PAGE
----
Lemuria Doesn't Let The Distance Keep Them Down

Lemuria mostly wrote their newest record, The Distance Is So Big, remotely, sending each other videos of melodies, hooks, and songs from their different home bases, but the distance between them has not held them back from creating an album full of catchy songs that capture the high energy '90s indie sound that brought them together in the first place.

Their third full-length is produced by J. Robbins, the engineer behind many of the bands that inspired them to play in the first place.

Up on the Sun got the chance to talk with Alex Kerns, the drummer and co-vocalist for Lemuria, ahead of Wednesday's show at the Trunk Space.

I read somewhere that you are going to be playing older songs along with tracks off the new record on this tour. It sounded like something you guys weren't doing as much of in the past. Lately we've been trying to play songs off of our new record. We have three full-lengths, and a collection of older EPs, and we realize, when you have that much material out, that people still want to hear what they are familiar with on certain records.

[So] we're trying to do an even distribution of each record live. We learned a total of 35 songs for the tour, and we play a dozen songs every night. We actually just got back from England, where we played two weeks' worth of shows, and a lot of the shows were really close to each other, so the same people came out to multiple shows. It was cool to be able to play two completely different sets for people who came out.

It also makes it way more exciting and energetic for us, to play a different set every night.

You've played in Phoenix before; what have your experiences of the city been like in the past? You are also playing a last minute show in Tucson, right? We played the Trunk Space once before, and we've played a house show there once. I don't remember what the house was called; we played a long time ago. We played a bigger venue once, where we opened up for the Queers. It was a while ago.

We were originally going to be playing Albuquerque, but the promoter stopped responding to emails, so we thought it'd be better to have a show than not. Daniel, who lives in Tucson, he did a show for us last time we came through, and he said, "I know I only have four days to put something together, but I'll do something."

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So we were like, Yeah, let's do it. I've always had a really good time in Phoenix. I've never spent a lot of time in Phoenix, [though], because when we're touring through Southwestern cities, we usually have a long drive there and a long drive back after. It's not like the East Coast, when you play Boston and you only have like an hour drive the next day or something.

This is your third full length album, so what's the process of writing and recording the new album been like compared to the past? Well, the main difference is that at one point we all lived in Buffalo, but now I'm the only person who still lives in Buffalo. Sheena lives in D.C., and Max lives in Austin.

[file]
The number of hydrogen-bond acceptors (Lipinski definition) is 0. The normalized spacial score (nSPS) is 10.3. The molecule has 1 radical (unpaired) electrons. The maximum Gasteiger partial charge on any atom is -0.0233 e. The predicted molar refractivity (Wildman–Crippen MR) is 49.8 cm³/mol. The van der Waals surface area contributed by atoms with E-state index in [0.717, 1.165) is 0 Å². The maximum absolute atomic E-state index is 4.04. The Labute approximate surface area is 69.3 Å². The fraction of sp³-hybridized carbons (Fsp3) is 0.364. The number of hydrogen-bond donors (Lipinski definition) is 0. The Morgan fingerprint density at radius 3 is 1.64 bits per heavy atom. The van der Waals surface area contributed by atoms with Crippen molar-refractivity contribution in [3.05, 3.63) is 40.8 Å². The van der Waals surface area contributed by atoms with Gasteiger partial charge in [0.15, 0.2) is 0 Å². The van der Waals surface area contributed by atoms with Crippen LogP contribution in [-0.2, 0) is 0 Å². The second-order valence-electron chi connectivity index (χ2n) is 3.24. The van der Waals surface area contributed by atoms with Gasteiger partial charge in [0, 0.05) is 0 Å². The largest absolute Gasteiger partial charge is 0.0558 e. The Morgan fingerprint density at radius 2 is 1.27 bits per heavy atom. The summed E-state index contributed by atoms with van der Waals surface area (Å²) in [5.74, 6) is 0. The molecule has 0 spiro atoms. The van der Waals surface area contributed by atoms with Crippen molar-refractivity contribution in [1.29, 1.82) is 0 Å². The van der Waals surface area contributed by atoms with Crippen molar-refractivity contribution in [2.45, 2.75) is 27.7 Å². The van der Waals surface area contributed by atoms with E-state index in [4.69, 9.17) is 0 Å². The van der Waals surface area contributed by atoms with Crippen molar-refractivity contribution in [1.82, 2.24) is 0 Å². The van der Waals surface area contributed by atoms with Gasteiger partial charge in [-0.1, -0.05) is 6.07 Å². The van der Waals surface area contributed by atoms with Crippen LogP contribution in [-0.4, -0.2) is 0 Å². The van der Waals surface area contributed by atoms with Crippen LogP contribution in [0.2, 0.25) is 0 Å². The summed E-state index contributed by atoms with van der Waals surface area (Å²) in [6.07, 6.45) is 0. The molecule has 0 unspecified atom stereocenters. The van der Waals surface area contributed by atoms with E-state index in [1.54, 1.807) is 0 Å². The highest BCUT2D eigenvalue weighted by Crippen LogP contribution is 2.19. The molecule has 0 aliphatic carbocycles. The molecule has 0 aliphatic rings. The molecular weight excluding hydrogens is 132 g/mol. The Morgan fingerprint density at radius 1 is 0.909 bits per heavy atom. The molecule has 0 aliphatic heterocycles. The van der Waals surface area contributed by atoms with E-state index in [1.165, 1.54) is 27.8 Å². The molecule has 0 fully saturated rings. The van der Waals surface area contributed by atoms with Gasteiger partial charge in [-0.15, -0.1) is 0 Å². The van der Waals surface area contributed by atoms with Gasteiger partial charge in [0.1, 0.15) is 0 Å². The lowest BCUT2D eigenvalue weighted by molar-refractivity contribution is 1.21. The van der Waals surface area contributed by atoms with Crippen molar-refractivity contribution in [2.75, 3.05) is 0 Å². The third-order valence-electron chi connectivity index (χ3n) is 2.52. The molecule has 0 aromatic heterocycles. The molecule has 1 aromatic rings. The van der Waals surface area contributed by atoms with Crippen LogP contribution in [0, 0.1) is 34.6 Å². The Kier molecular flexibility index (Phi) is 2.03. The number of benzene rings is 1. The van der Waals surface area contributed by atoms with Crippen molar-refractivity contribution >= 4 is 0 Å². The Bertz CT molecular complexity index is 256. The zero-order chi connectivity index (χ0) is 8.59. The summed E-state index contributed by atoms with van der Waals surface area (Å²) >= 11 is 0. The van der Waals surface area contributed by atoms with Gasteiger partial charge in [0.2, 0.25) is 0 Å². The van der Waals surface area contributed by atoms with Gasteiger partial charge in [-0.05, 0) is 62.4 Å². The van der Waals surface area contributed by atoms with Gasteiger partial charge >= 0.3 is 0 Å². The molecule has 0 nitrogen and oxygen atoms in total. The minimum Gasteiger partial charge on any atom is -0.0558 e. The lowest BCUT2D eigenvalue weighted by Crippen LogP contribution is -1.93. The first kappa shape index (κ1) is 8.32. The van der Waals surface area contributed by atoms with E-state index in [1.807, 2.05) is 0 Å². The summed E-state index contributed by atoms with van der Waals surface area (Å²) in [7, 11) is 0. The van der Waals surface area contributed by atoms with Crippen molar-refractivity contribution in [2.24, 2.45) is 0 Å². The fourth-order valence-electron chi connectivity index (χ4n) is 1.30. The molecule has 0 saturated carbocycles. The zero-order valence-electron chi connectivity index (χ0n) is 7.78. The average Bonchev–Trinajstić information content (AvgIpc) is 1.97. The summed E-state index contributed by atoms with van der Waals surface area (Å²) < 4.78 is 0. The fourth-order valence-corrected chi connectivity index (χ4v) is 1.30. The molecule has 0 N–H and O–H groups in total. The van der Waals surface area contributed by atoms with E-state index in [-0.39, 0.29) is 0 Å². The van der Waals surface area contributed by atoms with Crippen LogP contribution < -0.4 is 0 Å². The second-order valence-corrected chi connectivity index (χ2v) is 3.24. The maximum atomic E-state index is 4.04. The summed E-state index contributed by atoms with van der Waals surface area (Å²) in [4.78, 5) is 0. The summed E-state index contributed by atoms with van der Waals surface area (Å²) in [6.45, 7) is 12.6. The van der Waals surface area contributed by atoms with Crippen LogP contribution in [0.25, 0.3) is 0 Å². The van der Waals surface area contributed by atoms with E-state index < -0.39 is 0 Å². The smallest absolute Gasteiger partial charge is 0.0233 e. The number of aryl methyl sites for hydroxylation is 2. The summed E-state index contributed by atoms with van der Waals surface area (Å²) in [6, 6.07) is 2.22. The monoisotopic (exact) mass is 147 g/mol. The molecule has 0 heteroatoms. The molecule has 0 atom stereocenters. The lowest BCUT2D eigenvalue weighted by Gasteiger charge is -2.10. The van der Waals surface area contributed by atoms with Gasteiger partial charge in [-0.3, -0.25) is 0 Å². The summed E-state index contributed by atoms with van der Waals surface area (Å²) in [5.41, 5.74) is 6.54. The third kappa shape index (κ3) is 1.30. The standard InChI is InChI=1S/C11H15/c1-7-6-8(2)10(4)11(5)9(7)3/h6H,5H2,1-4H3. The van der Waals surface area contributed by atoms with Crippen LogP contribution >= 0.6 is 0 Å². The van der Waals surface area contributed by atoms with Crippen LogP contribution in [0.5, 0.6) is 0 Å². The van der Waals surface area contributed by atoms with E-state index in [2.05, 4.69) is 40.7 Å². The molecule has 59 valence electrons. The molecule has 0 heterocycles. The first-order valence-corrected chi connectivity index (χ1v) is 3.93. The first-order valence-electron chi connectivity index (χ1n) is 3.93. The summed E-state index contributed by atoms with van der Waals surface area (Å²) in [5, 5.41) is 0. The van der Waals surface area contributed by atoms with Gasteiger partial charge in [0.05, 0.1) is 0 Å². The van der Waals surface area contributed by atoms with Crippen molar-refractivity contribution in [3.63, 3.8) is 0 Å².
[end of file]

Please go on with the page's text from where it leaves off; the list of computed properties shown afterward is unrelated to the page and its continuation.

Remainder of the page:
We get together and have really focused practices, instead of like before. I actually think we're more productive now that we don't live in the same city, cause when we get together we don't take it for granted. Whereas in Buffalo, when we all lived there, we were just like, "Yeah, we could practice today, or we could practice tomorrow..."

The process for this album is that I would write a song and make a demo, and then Sheena would write a song and make a demo, and then we'd just go back and forth to each other, so that when we got together, we kinda knew the songs.

We rented this space in D.C.--it's a practice space behind a pie shop, which is really cool. You could practice at any hour of the night, and whenever they would have a messed-up pie, they would always bring it back to us and we would be able to eat it. So the writing process has changed a little bit in that way, but not too crazy; just the distance thing.

Did any pies make it into this new album? Not that I'm conscious of. I mean, there might be some influence, but... [laughs]

What was the recording this album with J. Robbins like? The first time we worked with him we did our second album, Pebble, with him. We did this Record Store Day 7-inch release that we called Brilliant Dancer, and that's two songs, so this was our third time going into the studio with him.

The first time we went in, it was like, wow, it's J. Robbins, we were really big fans, and there was that nervousness, you know? But by the third time we went in, it was like, oh, it's J. Robbins, yeah, cool, we're comfortable, and we weren't afraid to be like, "No, this is what we want." It was a totally different vibe. It was really cool.

So, he mixes really well with your sound, and gets where you are going musically? I think so. Everything we did before we went to J. Robbins was with this engineer in Buffalo, and he recorded our demo and all the EPs until Get Better. If you listen to our early records back to back, you can tell he became a better engineer, but more so he learned about our band and figured out how to record us, and what's best for us, after going to him so many times.